2 Cor. 5: 15 "So from now on we regard no one from a worldly point of view. Though we once regarded Christ in this way, we do so no longer. 17 Therefore, if anyone is in Christ, the new creation has come: The old has gone, the new is here! 18 All this is from God, who reconciled us to himself through Christ and gave us the ministry of reconciliation: 19 that God was reconciling the world to himself in Christ, not counting people’s sins against them. And he has committed to us the message of reconciliation. 20 We are therefore Christ’s ambassadors, as though God were making his appeal through us. We implore you on Christ’s behalf: Be reconciled to God. 21 God made him who had no sin to be sin for us, so that in him we might become the righteousness of God."

Grace to You, Too.

A good word from Sojourns with Jesus on the "MacArthur/Patrick kerfluffle." I can use as many lessons as possible in charitable dealings with others in the body of Christ.

Even the best teachers make misjudgments and misspeak. We all have our own pet ideologies that get passionately defended at times, and then later we wish we had paused and prayerfully considered how we would verbalize our positions on an issue or perhaps even the other person. James knew about even the best teachers making mistakes in the use of their tongues, when he wrote:
James 3 Taming the Tongue: 1 Not many of you should become teachers, my fellow believers, because you know that we who teach will be judged more strictly. 2 We all stumble in many ways. Anyone who is never at fault in what they say is perfect, able to keep their whole body in check."
Now, if I were a Bible teacher, I probably couldn't go for an entire day before stumbling terribly with regard to the use of the tongue. But, here Dr. MacArthur has offered teaching and guidance for more that forty years at exceedingly high standards and with immense wisdom. The author at Sojourns asks that those who were offended by his comments about Dr. Patrick extend grace to Dr. MacArthur. He offers some excellent points for why doing so is the proper response, as opposed to responding in like manner with raging tongues on their blogs and in their comments.
As an aside, today's sermon was on 1 Cor. 12 - showing honor to the other members of the body. We need one another corporately to build the local church unto Christ, and we need one another universally to reach the lost by using our gifts --- and showing our unity in our federal Head, who is Christ Jesus.  We honor one another when we use our gifts together - as a body, united under Christ. This does not mean that we don't have differences! In fact, we must have them! Everyone cannot be the hand or the eye or the foot. We need each other to use our various gifts in the various acts of service of the church (locally and universally). An excellent and thought-provoking message for all of us today (especially me:).

Saturday, January 22, 2011

Orlando for Memorial Weekend?

Wow! Looks like I may be headed for Orlando, FL during Memorial Weekend this year.
The line-up and conference theme for NEXT 2011 is right on track with my current obsession :) area of theological study interest.
Check out the speakers they've got lined up -- I can't imagine a better schedule than this one. (plus, I've got a relatively new Christian friend who is college aged, so.... what a match up!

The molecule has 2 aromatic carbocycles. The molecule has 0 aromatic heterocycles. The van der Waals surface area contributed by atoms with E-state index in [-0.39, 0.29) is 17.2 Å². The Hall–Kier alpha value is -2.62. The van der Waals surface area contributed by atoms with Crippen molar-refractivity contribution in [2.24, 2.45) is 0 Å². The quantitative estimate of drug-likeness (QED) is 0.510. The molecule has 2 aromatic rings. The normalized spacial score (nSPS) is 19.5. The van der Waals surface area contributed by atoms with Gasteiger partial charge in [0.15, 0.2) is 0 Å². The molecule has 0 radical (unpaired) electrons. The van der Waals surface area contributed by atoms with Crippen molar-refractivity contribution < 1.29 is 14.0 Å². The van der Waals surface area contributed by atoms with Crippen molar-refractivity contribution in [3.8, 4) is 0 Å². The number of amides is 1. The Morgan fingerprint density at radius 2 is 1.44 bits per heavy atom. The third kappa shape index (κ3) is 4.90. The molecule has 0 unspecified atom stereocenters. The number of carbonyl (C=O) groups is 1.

Speakers include:
D.A. Carson
R.C. Sproul
Kevin DeYoung
Scott Oliphant
Jeff Purswell

Vern Poythress

And there are breakouts on topics of how to serve Christ in our areas of influence, everything from business, the arts, law, government, journalism, etc..

Finally, the icing on the cake. there will be concerts every night! Including music by two of my favorite bands: Reilly and, Shane and Shane.

Praying for the opportunity and means to go...

Tuesday, January 18, 2011

Friday, January 14, 2011

All Truth is God's Truth

All Truth is God's Truth by R.C. Sproul I've copied the article in full, because it is that good.

Few books I have read have made a lasting impression on my mind and thought. One of them I read over fifty years ago. The title of the book was The Metaphysical Foundations of Modern Science, and it made a lasting impression upon me because it clearly set forth the importance of understanding that all scientific theories presuppose certain philosophical premises. The philosophical premises that are the underpinning of scientific inquiry are often taken for granted and never given even a cursory exploration. But in a time when fierce debate rages between science and theology, it is important that we step back and ask questions about the pre-scientific theoretical foundations for the whole enterprise of knowledge.

The word science means “knowledge.” We tend to have a restricted view of the word as if knowledge only applies to the realm of empirical investigation. Besides material knowledge, we also have to take into account formal truth. In this regard we must consider mathematics as a genuine science, because math in its formal dimension yields real knowledge. In fact, if we look at the history of scientific progress, we see that the engine that has driven new breakthroughs and brought to bear new paradigms has more often than not been the engine of formal mathematics. But it is astonishing to see how frequently people engaged in material scientific research glibly pass over the philosophical presuppositions of their own work.